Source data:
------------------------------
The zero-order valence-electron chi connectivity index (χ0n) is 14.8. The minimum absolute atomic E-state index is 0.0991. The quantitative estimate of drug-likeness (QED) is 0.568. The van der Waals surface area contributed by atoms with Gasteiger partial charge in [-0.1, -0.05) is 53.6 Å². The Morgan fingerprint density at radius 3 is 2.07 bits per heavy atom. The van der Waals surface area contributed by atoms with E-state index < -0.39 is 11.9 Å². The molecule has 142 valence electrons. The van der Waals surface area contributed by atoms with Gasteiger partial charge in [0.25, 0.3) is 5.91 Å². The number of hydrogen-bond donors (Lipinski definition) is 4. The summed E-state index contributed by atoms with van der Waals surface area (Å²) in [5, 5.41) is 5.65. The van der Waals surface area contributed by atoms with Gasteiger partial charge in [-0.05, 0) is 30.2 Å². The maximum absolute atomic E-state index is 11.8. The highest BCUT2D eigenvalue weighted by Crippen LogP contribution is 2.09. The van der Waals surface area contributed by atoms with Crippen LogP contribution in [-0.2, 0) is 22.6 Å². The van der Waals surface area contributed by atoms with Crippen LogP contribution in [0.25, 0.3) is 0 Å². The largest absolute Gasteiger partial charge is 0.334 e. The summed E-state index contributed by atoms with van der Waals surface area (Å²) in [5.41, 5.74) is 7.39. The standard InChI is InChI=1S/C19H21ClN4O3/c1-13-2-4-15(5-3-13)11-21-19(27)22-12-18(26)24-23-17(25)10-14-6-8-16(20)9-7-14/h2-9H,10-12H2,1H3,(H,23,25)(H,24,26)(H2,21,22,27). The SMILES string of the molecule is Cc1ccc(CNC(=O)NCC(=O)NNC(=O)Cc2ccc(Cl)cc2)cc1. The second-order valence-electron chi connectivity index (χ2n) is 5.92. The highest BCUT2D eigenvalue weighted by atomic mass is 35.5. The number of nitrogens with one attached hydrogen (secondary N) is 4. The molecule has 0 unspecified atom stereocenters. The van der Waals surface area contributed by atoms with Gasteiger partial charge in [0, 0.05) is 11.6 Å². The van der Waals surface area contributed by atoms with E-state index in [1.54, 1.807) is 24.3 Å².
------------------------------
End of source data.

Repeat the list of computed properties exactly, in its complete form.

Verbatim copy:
The zero-order valence-electron chi connectivity index (χ0n) is 14.8. The minimum absolute atomic E-state index is 0.0991. The quantitative estimate of drug-likeness (QED) is 0.568. The van der Waals surface area contributed by atoms with Gasteiger partial charge in [-0.1, -0.05) is 53.6 Å². The Morgan fingerprint density at radius 3 is 2.07 bits per heavy atom. The van der Waals surface area contributed by atoms with E-state index < -0.39 is 11.9 Å². The molecule has 142 valence electrons. The van der Waals surface area contributed by atoms with Gasteiger partial charge in [0.25, 0.3) is 5.91 Å². The number of hydrogen-bond donors (Lipinski definition) is 4. The summed E-state index contributed by atoms with van der Waals surface area (Å²) in [5, 5.41) is 5.65. The van der Waals surface area contributed by atoms with Gasteiger partial charge in [-0.05, 0) is 30.2 Å². The maximum absolute atomic E-state index is 11.8. The highest BCUT2D eigenvalue weighted by Crippen LogP contribution is 2.09. The van der Waals surface area contributed by atoms with Crippen LogP contribution in [-0.2, 0) is 22.6 Å². The van der Waals surface area contributed by atoms with Crippen LogP contribution in [0.25, 0.3) is 0 Å². The largest absolute Gasteiger partial charge is 0.334 e. The summed E-state index contributed by atoms with van der Waals surface area (Å²) in [5.41, 5.74) is 7.39. The standard InChI is InChI=1S/C19H21ClN4O3/c1-13-2-4-15(5-3-13)11-21-19(27)22-12-18(26)24-23-17(25)10-14-6-8-16(20)9-7-14/h2-9H,10-12H2,1H3,(H,23,25)(H,24,26)(H2,21,22,27). The SMILES string of the molecule is Cc1ccc(CNC(=O)NCC(=O)NNC(=O)Cc2ccc(Cl)cc2)cc1. The second-order valence-electron chi connectivity index (χ2n) is 5.92. The highest BCUT2D eigenvalue weighted by atomic mass is 35.5. The number of nitrogens with one attached hydrogen (secondary N) is 4. The molecule has 0 unspecified atom stereocenters. The van der Waals surface area contributed by atoms with Gasteiger partial charge in [0, 0.05) is 11.6 Å². The van der Waals surface area contributed by atoms with E-state index in [1.54, 1.807) is 24.3 Å².